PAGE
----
HITCHIN’ A RIDE With its price hikes, worker strife, and bureaucratic image, LA METRO doesn’t exactly set the standard for good press. But that appears to be changing as the transit authority has hired two of our favorite writers to supply in-house news and consulting. After being laid off by the Los Angeles Times in March, transit reporter Steve Hymon was hired by Metro to put together its new transit blog, The Source. On November 20, AN contributor Sam Hall Kaplan announced that he had been hired by Metro to be a transportation planning manager, with a focus on “crafting a user-friendly interface in Downtown LA between the Metro and the proposed California High Speed Rail,” in particular for stations and streetscapes. Eavesdrop hopes there’s one more spot for a guy who would like to check out the coolest cities and their metro systems for ideas—say Paris, Rome, Berlin, and Tokyo. AVE ATQUE VALETS! Bad blood is stirring between the William Morris Endeavor talent agency and developers George Comfort & Sons, as the agency tries to extract itself from a lease at a building now under construction at 231-265 North Beverly Drive in Beverly Hills. Earlier this fall, WME contended that Comfort & Sons had violated the lease, because the agency would be forced to share a valet service and parking with a competitor (God forfend!) in a neighboring building. Prior to William Morris’ mega-merger with Endeavor, the agency had hired Gensler to design the interiors for 231. Enter Ari Emanuel, then head of Endeavor, who now runs the WME shop—where egos in excess outstrip even the most brazen architect. The agent fired Gensler and hired Neil Denari. Then came word that Emanuel was trying to leave the Beverly Drive address entirely. Now, no one is talking, at least not to us. Or is it Eavesdrop’s Corvair? Gensler declined to comment, while Denari’s firm tells us they’re still on hold. As for the valets, we hear they’re deeply offended. Naturally.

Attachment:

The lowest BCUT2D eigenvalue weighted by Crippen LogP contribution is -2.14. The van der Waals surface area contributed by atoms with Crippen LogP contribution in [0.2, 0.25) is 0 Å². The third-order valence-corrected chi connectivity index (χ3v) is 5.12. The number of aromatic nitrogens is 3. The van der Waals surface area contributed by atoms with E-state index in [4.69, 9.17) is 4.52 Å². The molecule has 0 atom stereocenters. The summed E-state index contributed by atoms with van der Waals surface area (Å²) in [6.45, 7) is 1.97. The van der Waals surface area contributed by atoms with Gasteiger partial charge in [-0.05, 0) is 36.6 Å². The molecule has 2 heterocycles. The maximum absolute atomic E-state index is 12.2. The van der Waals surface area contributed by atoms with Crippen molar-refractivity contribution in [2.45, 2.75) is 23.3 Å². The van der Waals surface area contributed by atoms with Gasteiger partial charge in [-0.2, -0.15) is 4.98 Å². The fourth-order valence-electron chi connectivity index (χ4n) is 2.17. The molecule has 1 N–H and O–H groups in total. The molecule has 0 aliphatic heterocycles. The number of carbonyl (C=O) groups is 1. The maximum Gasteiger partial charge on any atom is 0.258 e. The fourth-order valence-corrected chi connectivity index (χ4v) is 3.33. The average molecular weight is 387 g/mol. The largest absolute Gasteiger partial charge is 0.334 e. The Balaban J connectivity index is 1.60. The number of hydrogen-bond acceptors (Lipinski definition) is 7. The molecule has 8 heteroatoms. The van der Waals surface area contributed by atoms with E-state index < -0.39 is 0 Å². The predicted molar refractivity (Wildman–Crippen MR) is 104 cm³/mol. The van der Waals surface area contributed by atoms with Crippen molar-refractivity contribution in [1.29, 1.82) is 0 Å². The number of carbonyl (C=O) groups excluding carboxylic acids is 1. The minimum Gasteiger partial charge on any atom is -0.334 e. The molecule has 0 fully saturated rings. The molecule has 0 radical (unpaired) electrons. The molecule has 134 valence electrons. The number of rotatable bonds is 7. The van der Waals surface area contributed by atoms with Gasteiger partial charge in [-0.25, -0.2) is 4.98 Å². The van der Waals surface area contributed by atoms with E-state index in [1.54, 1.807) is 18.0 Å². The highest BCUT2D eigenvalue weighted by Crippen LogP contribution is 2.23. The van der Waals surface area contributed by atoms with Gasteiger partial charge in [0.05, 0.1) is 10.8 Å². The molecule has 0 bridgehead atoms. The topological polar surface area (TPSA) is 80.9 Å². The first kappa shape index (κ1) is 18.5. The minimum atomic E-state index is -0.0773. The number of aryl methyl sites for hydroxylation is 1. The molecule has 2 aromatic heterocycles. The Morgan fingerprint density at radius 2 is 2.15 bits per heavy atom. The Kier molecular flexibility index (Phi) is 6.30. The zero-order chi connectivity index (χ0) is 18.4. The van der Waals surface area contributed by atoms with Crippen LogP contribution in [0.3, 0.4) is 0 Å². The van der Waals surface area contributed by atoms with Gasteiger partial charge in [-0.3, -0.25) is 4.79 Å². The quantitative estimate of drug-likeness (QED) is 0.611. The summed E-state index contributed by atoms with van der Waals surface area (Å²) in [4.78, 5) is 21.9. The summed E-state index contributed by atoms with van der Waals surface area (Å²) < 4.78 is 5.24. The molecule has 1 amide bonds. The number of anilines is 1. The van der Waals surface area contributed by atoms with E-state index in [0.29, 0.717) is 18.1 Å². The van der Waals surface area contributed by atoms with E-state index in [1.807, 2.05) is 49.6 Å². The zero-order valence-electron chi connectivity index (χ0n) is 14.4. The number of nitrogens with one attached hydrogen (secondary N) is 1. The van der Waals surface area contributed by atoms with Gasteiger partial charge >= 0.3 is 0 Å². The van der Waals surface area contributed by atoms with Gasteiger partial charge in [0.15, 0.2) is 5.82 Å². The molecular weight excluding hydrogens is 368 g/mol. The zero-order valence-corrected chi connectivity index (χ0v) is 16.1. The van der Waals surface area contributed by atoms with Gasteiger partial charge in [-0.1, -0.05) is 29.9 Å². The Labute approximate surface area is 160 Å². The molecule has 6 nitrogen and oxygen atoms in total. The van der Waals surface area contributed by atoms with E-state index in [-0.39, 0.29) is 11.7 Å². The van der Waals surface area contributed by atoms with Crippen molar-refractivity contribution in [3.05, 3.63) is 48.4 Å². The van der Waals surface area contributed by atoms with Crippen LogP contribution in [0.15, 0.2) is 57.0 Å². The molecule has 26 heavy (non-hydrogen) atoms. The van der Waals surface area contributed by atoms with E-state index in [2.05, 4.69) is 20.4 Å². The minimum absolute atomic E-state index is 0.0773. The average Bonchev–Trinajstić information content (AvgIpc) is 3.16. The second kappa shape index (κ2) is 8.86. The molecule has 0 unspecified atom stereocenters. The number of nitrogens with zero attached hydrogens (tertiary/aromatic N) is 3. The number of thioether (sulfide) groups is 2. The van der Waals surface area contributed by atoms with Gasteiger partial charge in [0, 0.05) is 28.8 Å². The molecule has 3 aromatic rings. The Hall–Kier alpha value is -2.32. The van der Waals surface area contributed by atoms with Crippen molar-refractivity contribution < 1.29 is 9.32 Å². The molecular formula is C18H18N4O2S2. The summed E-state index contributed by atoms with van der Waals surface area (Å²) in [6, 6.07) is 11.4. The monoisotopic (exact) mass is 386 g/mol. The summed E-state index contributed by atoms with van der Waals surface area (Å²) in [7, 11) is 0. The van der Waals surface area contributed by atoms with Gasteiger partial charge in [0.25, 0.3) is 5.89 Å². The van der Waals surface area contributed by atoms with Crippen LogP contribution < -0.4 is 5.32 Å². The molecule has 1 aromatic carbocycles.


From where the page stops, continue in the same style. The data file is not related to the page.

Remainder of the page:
The Colbert Report Mon - Thurs 11:30pm / 10:30c
Paul Goldberger
www.colbertnation.com
Colbert Report Full Episodes Political Humor Economy
WHY TV APPEARANCES MATTER Why take ourselves seriously as architecture critics when we can be lampooned on The Colbert Report in order to sell a few books? Whoops, that’s not Eavesdrop’s game. That’s New Yorker critic Paul Goldberger, who sat gamely grinning in the hot seat on November 19 while Colbert ridiculed—uh, make that discussed—world architecture and Goldberger’s new book, Why Architecture Matters. After a rocky start (Colbert mis-pronounced Goldberger’s name in the intro), Colbert proceeded to grill the author on the possibility of landmarking the Colbert Report set. Then, he suggested putting a toilet handle on the Guggenheim, and asked if he could skateboard down the Gugg’s ramp (Why not? Krens would have—might have—motorbiked it if he had the chance). Finally, Colbert pondered aloud that if architecture reflects who we are, as Goldberger’s book claims, then how come our houses aren’t getting fatter? Goldberger took it all in stride, relishing the rare chance among architecture authors to bathe in the brighter lights of TV-bound public attention. Fair warning, though: Eavesdrop’s aiming to get on Oprah with an architecture Tell-All. Send METRO passes and teleprompters to Eavesdrop@archpaper.com.